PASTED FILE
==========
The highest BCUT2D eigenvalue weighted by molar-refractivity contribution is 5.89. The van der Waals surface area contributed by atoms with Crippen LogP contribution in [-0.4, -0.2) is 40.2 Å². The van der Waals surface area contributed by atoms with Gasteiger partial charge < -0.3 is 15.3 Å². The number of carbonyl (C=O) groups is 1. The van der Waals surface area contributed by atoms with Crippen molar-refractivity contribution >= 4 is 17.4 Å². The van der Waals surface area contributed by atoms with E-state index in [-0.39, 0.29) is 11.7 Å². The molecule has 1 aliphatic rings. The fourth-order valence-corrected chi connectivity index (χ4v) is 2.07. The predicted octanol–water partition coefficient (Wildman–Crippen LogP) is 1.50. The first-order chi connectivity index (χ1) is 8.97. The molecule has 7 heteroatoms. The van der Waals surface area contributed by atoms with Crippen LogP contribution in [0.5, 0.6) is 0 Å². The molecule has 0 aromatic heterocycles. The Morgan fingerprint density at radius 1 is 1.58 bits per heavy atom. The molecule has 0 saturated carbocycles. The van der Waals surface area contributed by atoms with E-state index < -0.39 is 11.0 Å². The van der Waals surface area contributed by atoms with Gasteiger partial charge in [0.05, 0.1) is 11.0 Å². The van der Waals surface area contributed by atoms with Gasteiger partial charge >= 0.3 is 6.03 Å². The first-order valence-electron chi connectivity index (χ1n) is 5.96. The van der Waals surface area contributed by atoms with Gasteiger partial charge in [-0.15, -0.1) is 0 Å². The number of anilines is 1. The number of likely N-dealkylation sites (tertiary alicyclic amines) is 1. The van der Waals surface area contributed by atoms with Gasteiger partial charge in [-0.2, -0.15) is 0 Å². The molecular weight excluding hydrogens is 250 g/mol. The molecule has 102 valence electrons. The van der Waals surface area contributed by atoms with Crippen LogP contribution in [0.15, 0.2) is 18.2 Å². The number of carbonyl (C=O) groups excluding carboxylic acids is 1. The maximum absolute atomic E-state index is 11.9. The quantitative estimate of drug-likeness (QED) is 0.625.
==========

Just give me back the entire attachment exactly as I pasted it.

The highest BCUT2D eigenvalue weighted by molar-refractivity contribution is 5.89. The van der Waals surface area contributed by atoms with Crippen LogP contribution in [-0.4, -0.2) is 40.2 Å². The van der Waals surface area contributed by atoms with Gasteiger partial charge < -0.3 is 15.3 Å². The number of carbonyl (C=O) groups is 1. The van der Waals surface area contributed by atoms with Crippen molar-refractivity contribution >= 4 is 17.4 Å². The van der Waals surface area contributed by atoms with E-state index in [-0.39, 0.29) is 11.7 Å². The molecule has 1 aliphatic rings. The fourth-order valence-corrected chi connectivity index (χ4v) is 2.07. The predicted octanol–water partition coefficient (Wildman–Crippen LogP) is 1.50. The first-order chi connectivity index (χ1) is 8.97. The molecule has 7 heteroatoms. The van der Waals surface area contributed by atoms with Crippen LogP contribution in [0.5, 0.6) is 0 Å². The molecule has 0 aromatic heterocycles. The Morgan fingerprint density at radius 1 is 1.58 bits per heavy atom. The molecule has 0 saturated carbocycles. The van der Waals surface area contributed by atoms with E-state index < -0.39 is 11.0 Å². The van der Waals surface area contributed by atoms with Gasteiger partial charge in [0.05, 0.1) is 11.0 Å². The van der Waals surface area contributed by atoms with Gasteiger partial charge >= 0.3 is 6.03 Å². The first-order valence-electron chi connectivity index (χ1n) is 5.96. The van der Waals surface area contributed by atoms with Gasteiger partial charge in [-0.15, -0.1) is 0 Å². The number of anilines is 1. The number of likely N-dealkylation sites (tertiary alicyclic amines) is 1. The van der Waals surface area contributed by atoms with Gasteiger partial charge in [-0.2, -0.15) is 0 Å². The molecular weight excluding hydrogens is 250 g/mol. The molecule has 102 valence electrons. The van der Waals surface area contributed by atoms with Crippen LogP contribution in [0.15, 0.2) is 18.2 Å². The number of carbonyl (C=O) groups excluding carboxylic acids is 1. The maximum absolute atomic E-state index is 11.9. The quantitative estimate of drug-likeness (QED) is 0.625.